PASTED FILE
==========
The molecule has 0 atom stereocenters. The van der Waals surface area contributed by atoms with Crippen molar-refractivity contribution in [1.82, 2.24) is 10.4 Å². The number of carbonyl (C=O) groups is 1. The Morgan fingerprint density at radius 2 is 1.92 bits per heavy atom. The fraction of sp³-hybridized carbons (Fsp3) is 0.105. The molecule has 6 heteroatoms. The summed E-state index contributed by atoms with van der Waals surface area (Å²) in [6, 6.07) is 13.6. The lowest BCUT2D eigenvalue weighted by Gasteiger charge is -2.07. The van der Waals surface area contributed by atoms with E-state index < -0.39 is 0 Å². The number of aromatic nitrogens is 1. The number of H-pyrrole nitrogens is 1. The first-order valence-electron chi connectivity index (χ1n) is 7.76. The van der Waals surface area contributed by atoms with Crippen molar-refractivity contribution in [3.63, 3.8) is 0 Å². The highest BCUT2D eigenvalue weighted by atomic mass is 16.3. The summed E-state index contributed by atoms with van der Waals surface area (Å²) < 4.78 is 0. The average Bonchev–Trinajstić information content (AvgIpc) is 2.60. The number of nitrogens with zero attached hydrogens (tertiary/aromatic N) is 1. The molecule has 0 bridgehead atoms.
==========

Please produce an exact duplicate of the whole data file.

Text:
The molecule has 0 atom stereocenters. The van der Waals surface area contributed by atoms with Crippen molar-refractivity contribution in [1.82, 2.24) is 10.4 Å². The number of carbonyl (C=O) groups is 1. The Morgan fingerprint density at radius 2 is 1.92 bits per heavy atom. The fraction of sp³-hybridized carbons (Fsp3) is 0.105. The molecule has 6 heteroatoms. The summed E-state index contributed by atoms with van der Waals surface area (Å²) in [6, 6.07) is 13.6. The lowest BCUT2D eigenvalue weighted by Gasteiger charge is -2.07. The van der Waals surface area contributed by atoms with E-state index < -0.39 is 0 Å². The number of aromatic nitrogens is 1. The number of H-pyrrole nitrogens is 1. The first-order valence-electron chi connectivity index (χ1n) is 7.76. The van der Waals surface area contributed by atoms with Crippen molar-refractivity contribution in [3.63, 3.8) is 0 Å². The highest BCUT2D eigenvalue weighted by atomic mass is 16.3. The summed E-state index contributed by atoms with van der Waals surface area (Å²) < 4.78 is 0. The average Bonchev–Trinajstić information content (AvgIpc) is 2.60. The number of nitrogens with zero attached hydrogens (tertiary/aromatic N) is 1. The molecule has 0 bridgehead atoms.